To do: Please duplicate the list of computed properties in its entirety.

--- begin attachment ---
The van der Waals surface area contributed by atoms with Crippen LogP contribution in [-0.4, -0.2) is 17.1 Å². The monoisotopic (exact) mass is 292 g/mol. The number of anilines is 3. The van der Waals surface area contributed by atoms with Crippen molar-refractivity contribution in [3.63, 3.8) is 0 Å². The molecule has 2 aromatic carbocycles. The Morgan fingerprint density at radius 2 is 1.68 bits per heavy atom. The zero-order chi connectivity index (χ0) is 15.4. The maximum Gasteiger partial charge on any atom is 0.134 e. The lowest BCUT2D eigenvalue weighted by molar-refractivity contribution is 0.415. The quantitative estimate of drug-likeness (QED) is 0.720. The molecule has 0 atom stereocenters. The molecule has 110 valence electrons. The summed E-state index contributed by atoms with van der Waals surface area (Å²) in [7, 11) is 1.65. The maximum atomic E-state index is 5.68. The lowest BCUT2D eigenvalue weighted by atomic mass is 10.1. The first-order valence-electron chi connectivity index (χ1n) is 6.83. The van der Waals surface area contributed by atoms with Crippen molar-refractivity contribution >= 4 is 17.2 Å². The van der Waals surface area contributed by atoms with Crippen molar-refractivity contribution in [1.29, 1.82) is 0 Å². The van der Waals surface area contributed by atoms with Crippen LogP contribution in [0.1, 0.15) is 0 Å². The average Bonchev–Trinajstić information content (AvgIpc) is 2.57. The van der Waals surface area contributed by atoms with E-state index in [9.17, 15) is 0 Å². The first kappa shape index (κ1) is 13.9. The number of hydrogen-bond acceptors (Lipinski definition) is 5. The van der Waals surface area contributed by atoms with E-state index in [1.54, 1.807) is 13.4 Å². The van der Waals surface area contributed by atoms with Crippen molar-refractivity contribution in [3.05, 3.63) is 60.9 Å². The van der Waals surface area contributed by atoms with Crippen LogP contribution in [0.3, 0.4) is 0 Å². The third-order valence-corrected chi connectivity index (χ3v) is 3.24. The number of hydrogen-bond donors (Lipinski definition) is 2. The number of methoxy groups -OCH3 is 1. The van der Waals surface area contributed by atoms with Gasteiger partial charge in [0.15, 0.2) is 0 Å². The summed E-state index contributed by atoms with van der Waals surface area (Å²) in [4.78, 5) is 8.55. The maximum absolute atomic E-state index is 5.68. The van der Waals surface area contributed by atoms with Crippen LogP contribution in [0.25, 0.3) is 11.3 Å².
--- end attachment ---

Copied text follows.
The van der Waals surface area contributed by atoms with Crippen LogP contribution in [-0.4, -0.2) is 17.1 Å². The monoisotopic (exact) mass is 292 g/mol. The number of anilines is 3. The van der Waals surface area contributed by atoms with Crippen molar-refractivity contribution in [3.63, 3.8) is 0 Å². The molecule has 2 aromatic carbocycles. The Morgan fingerprint density at radius 2 is 1.68 bits per heavy atom. The zero-order chi connectivity index (χ0) is 15.4. The maximum Gasteiger partial charge on any atom is 0.134 e. The lowest BCUT2D eigenvalue weighted by molar-refractivity contribution is 0.415. The quantitative estimate of drug-likeness (QED) is 0.720. The molecule has 0 atom stereocenters. The molecule has 110 valence electrons. The summed E-state index contributed by atoms with van der Waals surface area (Å²) in [7, 11) is 1.65. The maximum atomic E-state index is 5.68. The lowest BCUT2D eigenvalue weighted by atomic mass is 10.1. The first-order valence-electron chi connectivity index (χ1n) is 6.83. The van der Waals surface area contributed by atoms with Crippen molar-refractivity contribution >= 4 is 17.2 Å². The van der Waals surface area contributed by atoms with Crippen molar-refractivity contribution in [1.29, 1.82) is 0 Å². The van der Waals surface area contributed by atoms with Crippen LogP contribution in [0.1, 0.15) is 0 Å². The average Bonchev–Trinajstić information content (AvgIpc) is 2.57. The van der Waals surface area contributed by atoms with E-state index in [9.17, 15) is 0 Å². The first kappa shape index (κ1) is 13.9. The number of hydrogen-bond acceptors (Lipinski definition) is 5. The van der Waals surface area contributed by atoms with E-state index in [1.54, 1.807) is 13.4 Å². The van der Waals surface area contributed by atoms with Crippen molar-refractivity contribution in [3.05, 3.63) is 60.9 Å². The van der Waals surface area contributed by atoms with Crippen LogP contribution in [0.3, 0.4) is 0 Å². The third-order valence-corrected chi connectivity index (χ3v) is 3.24. The number of hydrogen-bond donors (Lipinski definition) is 2. The number of methoxy groups -OCH3 is 1. The van der Waals surface area contributed by atoms with Gasteiger partial charge in [0.15, 0.2) is 0 Å². The summed E-state index contributed by atoms with van der Waals surface area (Å²) in [4.78, 5) is 8.55. The maximum absolute atomic E-state index is 5.68. The van der Waals surface area contributed by atoms with Crippen LogP contribution in [0.25, 0.3) is 11.3 Å².